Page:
Only half-right means WRONG ..... but hey, these things happen so what's the next trade ?
ref :- "Goldman Cops to Misstep on Dollar Call, Eyes Yen Trade Instead" , Bloomberg Markets
So what ? Nobody gets every trading decision right and it's not as though we're unsympathetic but describing Goldman Sachs Group's rationale behind their recent "Short US dollar" trade as "half-right" is a pretty generous way of looking at it. In a note late on Friday Goldman pointed out that they had been stopped out of the trade the previous day -- in other words, the market had moved against them to the point where their stop-loss order was activated, jettisoning the trade at a loss before it grew any larger.
Goldman's call to sell the Dollar Index (DXY) came in early January, immediately after a speech by US Fed Chairman Jay Powell in which they felt he was signalling a shift to a more cautious, wait-and-see monetary policy that would weigh on the US currency. They were absolutely right in their reading of the Fed's adjusted stance on policy, but wrong on how the dollar might behave on the back of it (it has strengthened, of course). The problem was that a major part of the Fed's thinking revolved around economic headwinds originating from outside of the United States. The policy steps that central banks in other nations are taking to tackle their own problems -- more acute than those of the US -- have meant that the Dollar has appreciated against their currencies despite the more dovish outlook from the Fed.
In particular, Europe has been at heart of the Dollar's strength. The Dollar Index has a 58% weighting to the US unit's value against the Euro, and Europe's economic forecasts are faltering. The ECB has lowered its estimate of growth in the Eurozone to 1.3% in 2019 when it was looking for 1.9% as recently as November. Even Germany, particularly affected by motor industry trade concerns, is stumbling and there are a raft of political issues to be tackled (Brexit, Italy, Spain). The ECB has responded by postponing any thought of lifting rates from zero (and below) or of starting to reduce its balance sheet (a.k.a. quantitative tightening). In effect, the Fed may have turned a little more dovish but others are more dovish still.
Goldman say that in hindsight they'd have been wiser to trade their reading of Fed intentions by buying interest rate contracts (where prices rise as rates/yields fall) rather than selling the Dollar .... to which we can only say "quite so".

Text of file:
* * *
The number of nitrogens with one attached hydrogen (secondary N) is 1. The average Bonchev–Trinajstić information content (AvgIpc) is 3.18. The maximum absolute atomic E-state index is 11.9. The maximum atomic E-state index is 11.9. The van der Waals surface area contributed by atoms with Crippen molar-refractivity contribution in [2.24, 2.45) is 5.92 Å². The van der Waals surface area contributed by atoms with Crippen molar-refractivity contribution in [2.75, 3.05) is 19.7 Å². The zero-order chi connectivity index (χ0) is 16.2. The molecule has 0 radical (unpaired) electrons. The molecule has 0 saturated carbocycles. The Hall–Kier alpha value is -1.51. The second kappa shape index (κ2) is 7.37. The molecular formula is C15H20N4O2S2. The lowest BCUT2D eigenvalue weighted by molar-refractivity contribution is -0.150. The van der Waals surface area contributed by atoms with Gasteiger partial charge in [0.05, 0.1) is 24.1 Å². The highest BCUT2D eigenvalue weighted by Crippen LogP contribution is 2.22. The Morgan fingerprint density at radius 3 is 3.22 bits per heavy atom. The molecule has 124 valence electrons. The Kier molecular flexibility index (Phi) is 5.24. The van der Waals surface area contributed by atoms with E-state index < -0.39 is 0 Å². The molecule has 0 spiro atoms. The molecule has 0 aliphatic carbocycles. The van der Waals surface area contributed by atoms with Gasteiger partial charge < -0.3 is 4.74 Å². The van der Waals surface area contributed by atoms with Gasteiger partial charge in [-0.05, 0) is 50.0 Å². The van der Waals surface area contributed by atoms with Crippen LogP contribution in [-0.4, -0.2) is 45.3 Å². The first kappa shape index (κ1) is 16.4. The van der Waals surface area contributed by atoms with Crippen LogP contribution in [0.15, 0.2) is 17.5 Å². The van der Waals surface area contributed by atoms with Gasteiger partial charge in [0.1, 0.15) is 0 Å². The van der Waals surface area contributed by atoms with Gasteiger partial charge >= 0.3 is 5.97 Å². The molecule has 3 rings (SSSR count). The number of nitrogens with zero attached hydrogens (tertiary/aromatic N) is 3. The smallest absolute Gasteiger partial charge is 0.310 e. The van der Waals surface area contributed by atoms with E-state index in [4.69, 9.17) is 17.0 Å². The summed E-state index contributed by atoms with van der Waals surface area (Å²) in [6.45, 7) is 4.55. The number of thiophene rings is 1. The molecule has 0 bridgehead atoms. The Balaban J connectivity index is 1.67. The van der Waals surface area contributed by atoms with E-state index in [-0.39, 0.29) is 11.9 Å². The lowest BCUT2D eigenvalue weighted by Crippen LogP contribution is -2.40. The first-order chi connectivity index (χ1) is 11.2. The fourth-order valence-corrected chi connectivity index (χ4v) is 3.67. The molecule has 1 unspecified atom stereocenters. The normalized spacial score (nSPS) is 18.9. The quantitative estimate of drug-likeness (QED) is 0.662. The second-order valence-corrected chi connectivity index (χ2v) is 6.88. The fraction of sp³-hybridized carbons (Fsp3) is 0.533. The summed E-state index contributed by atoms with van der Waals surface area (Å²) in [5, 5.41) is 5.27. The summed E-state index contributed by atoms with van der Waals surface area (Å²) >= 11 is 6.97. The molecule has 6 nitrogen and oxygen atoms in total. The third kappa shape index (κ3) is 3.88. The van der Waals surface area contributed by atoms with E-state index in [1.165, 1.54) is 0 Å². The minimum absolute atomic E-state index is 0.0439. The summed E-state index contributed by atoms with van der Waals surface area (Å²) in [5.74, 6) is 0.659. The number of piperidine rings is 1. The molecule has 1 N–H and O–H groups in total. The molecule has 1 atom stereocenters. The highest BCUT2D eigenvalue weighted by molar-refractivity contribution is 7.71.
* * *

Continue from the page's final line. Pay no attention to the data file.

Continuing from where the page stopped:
Anyway, mark that trade down as one that got away and move on to the next one .... which for Goldman is a more specific call to sell the dollar , this time against the Japanese Yen. Whenever someone tells you to buy the Yen, you can bet that one or both of two favourite factors is playing a major role. The first is that Japan's key interest rates and yields are so low (and have been for 20 years) that adverse interest rate differentials are no longer relevant. The second and more crucial reason is that the Yen, like the Swissie, is a SAFE HAVEN.
It's probably worth reminding ourselves about what makes a currency a safe haven. Generally speaking, one would look out for : decent growth, strong national finances, a stable political system and good liquidity (the ability to be bought and sold easily). The Yen is slightly odd in that whilst it can tick off the last two of those requirements, nobody would suggest that Japan could claim either respectable growth or strong finances -- years of trying to stimulate the economy have left the country with a massive debt- to- GDP ratio, and the central bank with a balance sheet larger than its GDP.
Two factors work hugely in the Yen's favour when assessing its safe-haven credentials. As a vast exporting nation, Japan runs a current account surplus to match, which is invested in overseas assets. In times of strife, these assets can be liquidated and the funds repatriated back home to Japan, pushing up the value of the Yen. Beyond that, the Yen is the currency market's foremost funding currency for the "carry trade".
*** Brief reminder of the carry trade : borrow in a low-interest rate currency (i.e. the Yen), sell the Yen against a higher interest rate currency to take advantage of the bigger returns ***
Carry trades are just dandy ..... until investors get nervous and of a "risk-off" frame of mind. Then the carry trades (and their short yen positions) are reversed, pumping up the value of the Japanese unit.
Even if you don't agree with Goldman's conclusion, it would be hard to argue with a view that right now we are never very far away from a risk-off scenario. Goldman suggests selling USD / JPY (last at JY111.20) with a target of JY108.00. It's a perfectly reasonable argument ..... trouble is, if the Yen comes back in demand as a safe haven, what will that mean for other asset classes ?